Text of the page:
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Abstract - Evaluation of clinical and laboratory predictors of fatality in patients with Hantavirus infection
Uğur Kostakoglu, Gürdal Yılmaz, Serkan Volkan, Sevinc Kant Sökel, Selcuk Kaya, Iftihar Köksal

Objectives: To determine the clinical and laboratory predictors of fatality among patients with Hantavirus infection.

Material and methods: A retrospective study was conducted on the patients with Hantavirus infection between April 2009 and October 2011 at the Black Sea and the Mediterranean regions in Turkey. Demographic, clinical and laboratory findings of fatal cases and non-fatal cases at the admission were compared.

Results: Twenty-two patients with confirmed Hantavirus infection were evaluated. Five patients died (22.7%). The cause of death was massive bleeding. The rate of hemorrhage was significantly higher in the fatal cases than non-fatal cases (p<0.001). Massive gastrointestinal hemorrhage was seen in four of these patients, cerebral hemorrhage in two and both gastrointestinal and pulmonary hemorrhage in one. Disseminated intravascular coagulation (DIC) was present in four of the fatal cases and a remarkable cause of the bleeding (p=0.02). White blood cell count (WBC) (p=0.002), creatine phosphokinase (CPK) (p=0.011), blood-urea-nitrogen (BUN) (p=0.014), C reactive protein (CRP) (p=0.005) and D-dimer levels (p=0.001), prothrombin time (PT) (p=0.023), activated partial thromboplastin time (aPTT) (p=0.001) and international normalized ratio (INR) (p=0.021) were significantly higher, and platelet counts (p=0.038) significantly lower in the fatal cases. Optimum diagnostic cut-off points for specific laboratory parameters which may be predictive of fatality were; WBC=16,000 µL-1, PLT=30000 µL-1, PT=19.7 s, aPTT=36 s, INR=1.2, D-dimer=9.3 µg/mL, CPK=600 U/L, BUN=47 mg/dL and CRP=13.4 mg/dL.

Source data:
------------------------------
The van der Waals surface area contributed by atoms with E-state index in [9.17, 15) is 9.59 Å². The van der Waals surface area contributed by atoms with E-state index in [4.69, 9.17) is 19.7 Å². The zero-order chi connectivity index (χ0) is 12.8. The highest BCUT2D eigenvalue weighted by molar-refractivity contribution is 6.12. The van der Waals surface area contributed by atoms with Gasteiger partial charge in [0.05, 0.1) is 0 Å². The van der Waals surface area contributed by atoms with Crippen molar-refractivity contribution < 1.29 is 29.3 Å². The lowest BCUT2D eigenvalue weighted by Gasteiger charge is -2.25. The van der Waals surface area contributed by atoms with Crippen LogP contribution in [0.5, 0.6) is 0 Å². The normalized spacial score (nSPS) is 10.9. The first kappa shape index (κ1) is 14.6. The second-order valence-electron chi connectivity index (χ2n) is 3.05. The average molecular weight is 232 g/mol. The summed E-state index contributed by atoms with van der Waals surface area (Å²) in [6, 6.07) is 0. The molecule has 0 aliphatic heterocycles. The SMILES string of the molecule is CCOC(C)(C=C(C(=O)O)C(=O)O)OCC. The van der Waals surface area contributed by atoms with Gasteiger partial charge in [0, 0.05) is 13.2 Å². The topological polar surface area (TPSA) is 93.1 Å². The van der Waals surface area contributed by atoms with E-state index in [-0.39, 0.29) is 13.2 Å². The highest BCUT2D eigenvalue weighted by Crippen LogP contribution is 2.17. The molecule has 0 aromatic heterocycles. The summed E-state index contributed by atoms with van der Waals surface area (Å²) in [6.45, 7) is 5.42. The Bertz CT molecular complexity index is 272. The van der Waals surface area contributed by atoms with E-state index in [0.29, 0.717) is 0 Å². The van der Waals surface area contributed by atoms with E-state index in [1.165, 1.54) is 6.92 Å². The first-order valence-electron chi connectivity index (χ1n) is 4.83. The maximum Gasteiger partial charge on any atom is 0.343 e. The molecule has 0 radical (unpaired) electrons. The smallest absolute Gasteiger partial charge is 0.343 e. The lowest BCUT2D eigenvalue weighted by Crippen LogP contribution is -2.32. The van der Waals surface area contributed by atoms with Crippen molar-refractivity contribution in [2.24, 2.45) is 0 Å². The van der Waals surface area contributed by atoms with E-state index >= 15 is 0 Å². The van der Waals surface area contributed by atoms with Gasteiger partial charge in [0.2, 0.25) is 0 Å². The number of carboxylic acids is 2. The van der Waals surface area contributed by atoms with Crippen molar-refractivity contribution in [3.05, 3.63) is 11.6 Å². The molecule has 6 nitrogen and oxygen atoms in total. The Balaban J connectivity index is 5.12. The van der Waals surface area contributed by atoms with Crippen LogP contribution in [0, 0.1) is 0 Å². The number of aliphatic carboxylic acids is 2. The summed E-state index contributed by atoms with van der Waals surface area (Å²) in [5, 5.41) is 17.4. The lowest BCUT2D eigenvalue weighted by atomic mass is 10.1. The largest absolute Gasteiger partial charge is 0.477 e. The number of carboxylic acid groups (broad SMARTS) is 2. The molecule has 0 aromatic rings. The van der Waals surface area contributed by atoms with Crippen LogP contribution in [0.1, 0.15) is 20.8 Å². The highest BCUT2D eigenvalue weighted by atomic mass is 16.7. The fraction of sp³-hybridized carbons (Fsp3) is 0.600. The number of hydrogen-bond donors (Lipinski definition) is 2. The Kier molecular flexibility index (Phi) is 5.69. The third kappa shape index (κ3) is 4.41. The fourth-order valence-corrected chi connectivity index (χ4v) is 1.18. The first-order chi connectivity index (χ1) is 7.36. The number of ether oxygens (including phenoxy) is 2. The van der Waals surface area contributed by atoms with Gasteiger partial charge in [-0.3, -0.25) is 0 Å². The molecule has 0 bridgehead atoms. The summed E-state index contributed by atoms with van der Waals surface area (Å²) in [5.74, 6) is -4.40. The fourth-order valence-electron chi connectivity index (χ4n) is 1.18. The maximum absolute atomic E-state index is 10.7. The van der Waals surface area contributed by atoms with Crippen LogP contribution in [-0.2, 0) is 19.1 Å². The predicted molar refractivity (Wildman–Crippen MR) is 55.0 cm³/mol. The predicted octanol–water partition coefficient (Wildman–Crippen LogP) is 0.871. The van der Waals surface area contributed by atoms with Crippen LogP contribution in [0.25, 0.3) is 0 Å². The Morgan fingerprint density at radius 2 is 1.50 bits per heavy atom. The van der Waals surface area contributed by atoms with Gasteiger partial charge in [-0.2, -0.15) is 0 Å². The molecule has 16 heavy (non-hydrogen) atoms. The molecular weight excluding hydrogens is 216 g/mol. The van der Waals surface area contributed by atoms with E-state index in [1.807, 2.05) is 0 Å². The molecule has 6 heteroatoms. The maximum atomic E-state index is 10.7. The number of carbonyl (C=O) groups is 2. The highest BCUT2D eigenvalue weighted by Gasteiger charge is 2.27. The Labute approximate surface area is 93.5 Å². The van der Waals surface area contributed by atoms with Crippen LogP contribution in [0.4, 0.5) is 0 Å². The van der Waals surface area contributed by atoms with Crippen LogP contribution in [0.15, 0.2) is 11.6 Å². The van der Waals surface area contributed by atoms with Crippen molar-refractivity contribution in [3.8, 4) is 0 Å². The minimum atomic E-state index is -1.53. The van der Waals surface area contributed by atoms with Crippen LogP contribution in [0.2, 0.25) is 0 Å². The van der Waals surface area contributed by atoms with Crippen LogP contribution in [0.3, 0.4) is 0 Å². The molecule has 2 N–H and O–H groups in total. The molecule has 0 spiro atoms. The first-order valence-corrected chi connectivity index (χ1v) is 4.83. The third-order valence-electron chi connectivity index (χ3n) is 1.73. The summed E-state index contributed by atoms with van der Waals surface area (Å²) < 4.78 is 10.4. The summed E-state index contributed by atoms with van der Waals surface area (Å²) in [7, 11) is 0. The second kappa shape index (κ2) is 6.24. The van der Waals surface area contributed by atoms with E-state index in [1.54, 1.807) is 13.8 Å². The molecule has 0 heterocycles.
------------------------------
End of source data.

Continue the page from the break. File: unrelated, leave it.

Conclusions: Physicians should be aware of the high fatality risk for patients with Hantavirus infection with hemorrhage, elevated WBC, CPK, BUN, CRP, PT, aPTT, INR and D-dimer and reduced platelet counts. J Microbiol Infect Dis 2012; 2(4): 155-159

Volume 02, Number 04 (2012)